Why not ‘merry Christmas’?

Send to a friend

Send this article to a friend.

As I slipped the receipt into my coat pocket and walked out of the third or fourth store where cheerful clerks had noticeably stopped short of responding to my Christmas wishes, my daughter whispered to me, “Dad, they aren’t allowed to say merry Christmas.”  

She had sensed what by now had become basically bewildered disappointment.  

For about a week, I had been trying to arrange time to shop for some gifts for my wife with my children. I had found an opening with one daughter and we had grabbed a bite of supper together and we were now wandering through the Village mall, Christmas shopping.

My daughter’s remark caught me off guard and left me wondering how these young people could be instructed to avoid using the simple warm greeting that so many of us take for granted and spout off countless times over the holidays. Are there really people out there that would actually find such a greeting offensive? Political correctness gone awry once again, in my humble opinion, but I would think in the opinion of many others as well.

Just the night before our premier had been on television announcing the sanction of the Muskrat Falls hydroelectric development. Anyone who was watching will likely recall her proud inspirational statements about our forebears and how we have developed as a people. She spoke of the qualities of the people of this province with such fervour, espousing our will, our determination and our unique culture. I wonder what our forebears would think of our will and determination today in not being able to express our heartfelt wishes during the holiday season. Imagine trying to explain to someone who lost a son on the shores of Gallipoli or in the mud of Beaumont Hamel that we shouldn’t use the term merry Christmas, as we might offend someone.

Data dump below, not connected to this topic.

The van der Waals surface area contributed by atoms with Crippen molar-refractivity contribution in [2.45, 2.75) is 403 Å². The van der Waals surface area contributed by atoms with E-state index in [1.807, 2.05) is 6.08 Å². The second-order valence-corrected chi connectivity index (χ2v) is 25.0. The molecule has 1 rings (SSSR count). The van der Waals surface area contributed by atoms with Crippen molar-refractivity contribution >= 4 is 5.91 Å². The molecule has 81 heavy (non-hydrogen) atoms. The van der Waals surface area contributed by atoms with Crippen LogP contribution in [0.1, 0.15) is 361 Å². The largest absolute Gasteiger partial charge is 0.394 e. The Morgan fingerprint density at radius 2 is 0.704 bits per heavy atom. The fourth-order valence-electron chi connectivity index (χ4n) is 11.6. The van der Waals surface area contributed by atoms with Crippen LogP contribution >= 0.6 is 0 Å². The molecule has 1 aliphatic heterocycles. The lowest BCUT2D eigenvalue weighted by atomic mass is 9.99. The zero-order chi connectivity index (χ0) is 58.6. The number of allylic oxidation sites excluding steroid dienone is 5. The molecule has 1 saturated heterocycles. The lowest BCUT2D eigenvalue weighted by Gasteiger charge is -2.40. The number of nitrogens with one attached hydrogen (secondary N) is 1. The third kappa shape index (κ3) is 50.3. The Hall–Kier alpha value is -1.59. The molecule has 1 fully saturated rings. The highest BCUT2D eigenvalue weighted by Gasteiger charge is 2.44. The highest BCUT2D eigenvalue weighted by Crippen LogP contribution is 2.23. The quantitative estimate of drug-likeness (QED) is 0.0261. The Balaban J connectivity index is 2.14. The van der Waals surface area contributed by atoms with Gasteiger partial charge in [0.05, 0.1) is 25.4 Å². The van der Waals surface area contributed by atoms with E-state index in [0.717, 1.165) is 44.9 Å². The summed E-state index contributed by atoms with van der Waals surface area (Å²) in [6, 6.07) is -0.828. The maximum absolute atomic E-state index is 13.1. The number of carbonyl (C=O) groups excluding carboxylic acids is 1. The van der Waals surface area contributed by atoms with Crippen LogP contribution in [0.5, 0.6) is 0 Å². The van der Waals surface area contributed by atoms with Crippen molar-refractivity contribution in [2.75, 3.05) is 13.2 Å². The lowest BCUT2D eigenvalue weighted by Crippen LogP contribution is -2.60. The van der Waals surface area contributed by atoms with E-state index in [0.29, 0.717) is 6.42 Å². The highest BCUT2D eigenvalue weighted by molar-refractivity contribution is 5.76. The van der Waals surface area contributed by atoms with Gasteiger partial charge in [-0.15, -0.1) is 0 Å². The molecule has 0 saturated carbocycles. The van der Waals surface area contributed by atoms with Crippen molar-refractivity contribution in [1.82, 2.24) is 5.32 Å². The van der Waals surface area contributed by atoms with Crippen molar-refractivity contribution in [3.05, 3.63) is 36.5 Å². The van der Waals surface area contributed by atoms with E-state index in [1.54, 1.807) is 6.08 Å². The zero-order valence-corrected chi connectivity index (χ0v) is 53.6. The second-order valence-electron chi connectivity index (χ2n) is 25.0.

How can we even contemplate that this is somehow respectful of others’ beliefs as we attempt to mask our own?

At this time I work in a very multicultural setting surrounded by people from all over the world from a wide variety of ethnic groups and religions. As a matter of fact, that is one of the features of my job that I find most interesting and pleasurable.  

Speaking with and getting to know these people, their backgrounds, their cultures and their religious beliefs is not just educational, it is most often fascinating. Until very recently, our history in this part of the world had not exposed us to much cultural variation outside of some religious differences within an almost exclusively Christian population.